Fresh calls for a right to food to be put into Scots law follow shocking food poverty figures


New data from the Independent Food Aid Network and A Menu For Change reveal that the number of crisis food parcels distributed in Scotland is nearly double prior estimates

  • New findings show that almost half a million emergency food parcels were delivered to Scots in food poverty between April 2017 and September 2018
  • A Menu for Change calls on Scottish Government to use its social security powers to take greater action to tackle food insecurity
  • Scottish Greens and the Scottish Food Coalition emphasise the need for a Good Food Nation Bill that enshrines a right to food in Scots law

NEW DATA revealing current levels of food poverty in Scotland have prompted calls from campaigners and opposition parties for action to be taken by the Scottish Government, including the codification of a right to food in Scots law and further use of devolved welfare powers.

Figures released by the Independent Food Aid Network (Ifan) and A Menu For Change has shown that 84 food banks throughout Scotland distributed 221,977 emergency food packages between April 2017 and September 2018.

In addition to this, the Trussell Trust’s network distributed 258,600 further parcels of food aid during the same time period. Taken together, at least 480,600 food packages were supplied to Scots who might have otherwise gone hungry.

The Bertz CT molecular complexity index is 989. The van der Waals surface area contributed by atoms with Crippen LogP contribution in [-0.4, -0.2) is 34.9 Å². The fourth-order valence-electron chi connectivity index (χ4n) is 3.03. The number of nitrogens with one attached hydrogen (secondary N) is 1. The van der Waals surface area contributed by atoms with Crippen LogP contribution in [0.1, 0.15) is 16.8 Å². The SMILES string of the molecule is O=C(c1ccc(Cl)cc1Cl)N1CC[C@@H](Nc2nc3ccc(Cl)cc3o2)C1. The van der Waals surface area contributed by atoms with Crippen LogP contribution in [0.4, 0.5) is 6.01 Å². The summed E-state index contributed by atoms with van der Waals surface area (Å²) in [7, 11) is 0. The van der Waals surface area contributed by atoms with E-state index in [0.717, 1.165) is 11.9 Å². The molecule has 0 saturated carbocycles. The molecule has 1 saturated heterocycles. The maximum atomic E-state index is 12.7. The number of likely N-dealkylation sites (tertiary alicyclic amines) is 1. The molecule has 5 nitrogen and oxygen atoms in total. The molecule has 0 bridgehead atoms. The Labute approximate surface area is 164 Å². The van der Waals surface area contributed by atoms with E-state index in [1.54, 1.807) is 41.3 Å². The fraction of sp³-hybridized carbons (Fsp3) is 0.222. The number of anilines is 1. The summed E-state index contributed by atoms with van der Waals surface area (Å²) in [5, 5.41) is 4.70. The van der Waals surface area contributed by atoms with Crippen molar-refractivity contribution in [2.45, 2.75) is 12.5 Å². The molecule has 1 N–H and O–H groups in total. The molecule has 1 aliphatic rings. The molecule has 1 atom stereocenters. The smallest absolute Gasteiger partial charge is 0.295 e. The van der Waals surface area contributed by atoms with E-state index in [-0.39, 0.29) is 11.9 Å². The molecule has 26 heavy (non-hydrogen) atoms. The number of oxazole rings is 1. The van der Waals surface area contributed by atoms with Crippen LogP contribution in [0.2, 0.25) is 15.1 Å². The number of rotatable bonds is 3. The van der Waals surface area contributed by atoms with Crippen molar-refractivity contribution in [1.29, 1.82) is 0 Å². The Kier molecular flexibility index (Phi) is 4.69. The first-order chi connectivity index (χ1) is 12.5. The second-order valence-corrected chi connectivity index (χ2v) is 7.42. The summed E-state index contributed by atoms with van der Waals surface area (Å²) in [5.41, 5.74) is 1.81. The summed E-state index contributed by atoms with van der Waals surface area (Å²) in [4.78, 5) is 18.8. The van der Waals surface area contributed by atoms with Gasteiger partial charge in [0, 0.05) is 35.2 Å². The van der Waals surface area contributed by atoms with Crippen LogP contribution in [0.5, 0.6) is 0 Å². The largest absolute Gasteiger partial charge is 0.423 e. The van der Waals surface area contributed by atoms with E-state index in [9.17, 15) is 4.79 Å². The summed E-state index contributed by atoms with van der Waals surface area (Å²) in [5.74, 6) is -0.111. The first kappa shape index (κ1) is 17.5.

Further concerns over the scale of Scotland’s food poverty crisis have been raised, due to the fact that these figures do not account for smaller emergency food and anti-poverty operations who were unable to provide data, and are therefore not included in the newly released figures.

Following the publication of their findings, A Menu For Change – a partnership between the Child Poverty Action Group in Scotland, Nourish Scotland, Oxfam Scotland and the Poverty Alliance – have called on the Scottish Government to employ recently devolved powers over welfare to help tackle food poverty in Scotland.  

READ MORE: The dream of a right to food: What lessons can Scotland draw from the rest of the world?

A Menu For Change research and policy officer Dr Mary Anne MacLeod commented: “These figures are truly shameful in rich Scotland and they should make for deeply uncomfortable reading for our political leaders: the problem of rising levels of hunger in Scotland is much worse than previously known.

“The Scottish Government should be commended for its plans to help families put food on the table through the new income supplement, but promises to help people in three years’ time are of little comfort to parents whose cupboards are empty right now.

“If the Scottish Government wants to reduce the number of people facing hunger, it must urgently bring forward its plans to top-up the incomes of Scotland’s poorest families from 2022.”